Then you have equipment -
Saddle
Bridle
bit
girth
stirrups
stirrup leathers
feed bin
water bucket
grooming kit
rugs

Plus lessons, property maintenance, etc

You also need to feed morning and/or night (hay, hard feed etc depending on horse and workload), check your horse for any injury or illness, rake out paddocks, scrub water containers and inspect the paddocks for anything dangerous or any broken fences. This needs to be done daily regardless whether you are tired, sick, injured etc. If you can't do it then you need to find someone who will do it for you. No exceptions.

If you want to see what owning a horse is like with out all that responsibility, maybe ask the place you are taking lessons if you can part lease one of their horses? You will be responsible for some of it's care but you will also have help. :)

You have only started riding. There is no rush :)

Skyseternalangel 07-05-2013 01:14 AM

I honestly think you should wait.

It's not just buy a horse and everything falls into place. It's constant work, worry, financial obligations, training expenses, lesson expenses, insurance, caring for one fulltime, figuring out diet, supplying said food..

You've only just began to ride. Maybe you could talk to your parents about volunteering at a riding stable to get an idea of just the surface of horse ownership via stable management.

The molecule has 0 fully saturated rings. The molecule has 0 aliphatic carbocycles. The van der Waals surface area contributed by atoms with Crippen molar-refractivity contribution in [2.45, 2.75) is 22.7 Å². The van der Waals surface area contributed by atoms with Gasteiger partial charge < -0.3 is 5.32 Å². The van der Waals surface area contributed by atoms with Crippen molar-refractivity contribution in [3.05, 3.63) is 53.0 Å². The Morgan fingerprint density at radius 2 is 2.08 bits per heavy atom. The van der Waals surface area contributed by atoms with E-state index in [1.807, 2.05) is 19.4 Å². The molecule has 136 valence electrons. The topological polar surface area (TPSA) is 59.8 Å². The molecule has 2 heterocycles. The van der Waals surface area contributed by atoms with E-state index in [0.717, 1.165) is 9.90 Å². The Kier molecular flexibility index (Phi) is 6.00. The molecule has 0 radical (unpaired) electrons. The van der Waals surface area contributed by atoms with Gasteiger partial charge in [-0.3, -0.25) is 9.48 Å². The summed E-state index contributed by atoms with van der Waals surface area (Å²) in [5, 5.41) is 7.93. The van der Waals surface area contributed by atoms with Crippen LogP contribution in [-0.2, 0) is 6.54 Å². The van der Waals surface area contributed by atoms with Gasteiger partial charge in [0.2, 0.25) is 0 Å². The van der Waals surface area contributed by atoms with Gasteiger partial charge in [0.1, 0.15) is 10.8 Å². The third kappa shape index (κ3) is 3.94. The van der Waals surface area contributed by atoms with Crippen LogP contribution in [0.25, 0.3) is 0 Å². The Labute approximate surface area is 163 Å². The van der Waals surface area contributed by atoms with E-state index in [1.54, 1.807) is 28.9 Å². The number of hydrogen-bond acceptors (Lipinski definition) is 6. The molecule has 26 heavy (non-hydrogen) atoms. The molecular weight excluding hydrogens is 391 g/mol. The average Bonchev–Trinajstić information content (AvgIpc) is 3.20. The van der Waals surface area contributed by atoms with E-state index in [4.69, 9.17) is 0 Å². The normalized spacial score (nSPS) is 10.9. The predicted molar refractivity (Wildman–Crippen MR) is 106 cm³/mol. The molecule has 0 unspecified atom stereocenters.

Tracer 07-05-2013 02:16 AM

Definitely wait, or find a lease.

You want to have a ridiculous amount of knowledge of things that you'll probably never need to know before you get a horse. I'm 21, and currently have my 'second' horse, who is a free lease. I pay for absolutely everything - 3 bags of feed every fortnight, and extremely cheap agistment costs me around $200 a month. On top of that there's a farrier every 6 weeks ($80), he's steadily destroying his new rug, I've had to buy a new saddle and a riser pad ($100 for a cheap secondhand saddle, another $100 for the riser pad), I need new reins because the leather ones I have are going to break any day now ($30+)...

I have everything cheap, didn't even have to pay for the horse itself, and it's still keeping my bank account low. Unless your parents have extremely well paying jobs, it's not something you should expect them to do for you.

Also, med school is VERY demanding. Are you going to feel like getting up at dawn to check on and feed your horse, go off for a day of uni, and then come home to exercise and care for your horse, on top of probably working to pay for said horse?

Not to mention the fact that most 'beginner horses' that are cheap end up being unsound or drugged these days. If you are determined to have a horse, look for a part or full lease. It means that if things get too much, you don't have to worry about the fate of the horse (as much), because they have someone to go back to that can provide for them.